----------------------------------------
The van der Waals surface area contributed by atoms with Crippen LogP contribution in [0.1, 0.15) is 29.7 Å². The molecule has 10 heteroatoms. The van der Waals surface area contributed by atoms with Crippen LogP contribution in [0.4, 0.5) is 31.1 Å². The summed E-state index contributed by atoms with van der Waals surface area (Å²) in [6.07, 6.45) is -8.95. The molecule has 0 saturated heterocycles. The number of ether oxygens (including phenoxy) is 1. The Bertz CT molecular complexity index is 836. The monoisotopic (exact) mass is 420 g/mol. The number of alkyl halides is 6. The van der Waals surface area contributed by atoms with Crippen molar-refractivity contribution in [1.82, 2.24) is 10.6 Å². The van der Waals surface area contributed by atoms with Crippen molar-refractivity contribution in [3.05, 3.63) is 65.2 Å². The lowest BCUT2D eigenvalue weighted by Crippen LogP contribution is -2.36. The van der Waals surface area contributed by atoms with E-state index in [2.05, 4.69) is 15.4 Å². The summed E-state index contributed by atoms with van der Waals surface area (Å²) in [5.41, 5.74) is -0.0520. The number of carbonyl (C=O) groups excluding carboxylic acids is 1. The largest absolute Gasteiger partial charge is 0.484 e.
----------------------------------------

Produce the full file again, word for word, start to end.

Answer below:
The van der Waals surface area contributed by atoms with Crippen LogP contribution in [0.1, 0.15) is 29.7 Å². The molecule has 10 heteroatoms. The van der Waals surface area contributed by atoms with Crippen LogP contribution in [0.4, 0.5) is 31.1 Å². The summed E-state index contributed by atoms with van der Waals surface area (Å²) in [6.07, 6.45) is -8.95. The molecule has 0 saturated heterocycles. The number of ether oxygens (including phenoxy) is 1. The Bertz CT molecular complexity index is 836. The monoisotopic (exact) mass is 420 g/mol. The number of alkyl halides is 6. The van der Waals surface area contributed by atoms with Crippen molar-refractivity contribution in [1.82, 2.24) is 10.6 Å². The van der Waals surface area contributed by atoms with Crippen molar-refractivity contribution in [3.05, 3.63) is 65.2 Å². The lowest BCUT2D eigenvalue weighted by Crippen LogP contribution is -2.36. The van der Waals surface area contributed by atoms with E-state index in [2.05, 4.69) is 15.4 Å². The summed E-state index contributed by atoms with van der Waals surface area (Å²) in [5.41, 5.74) is -0.0520. The number of carbonyl (C=O) groups excluding carboxylic acids is 1. The largest absolute Gasteiger partial charge is 0.484 e.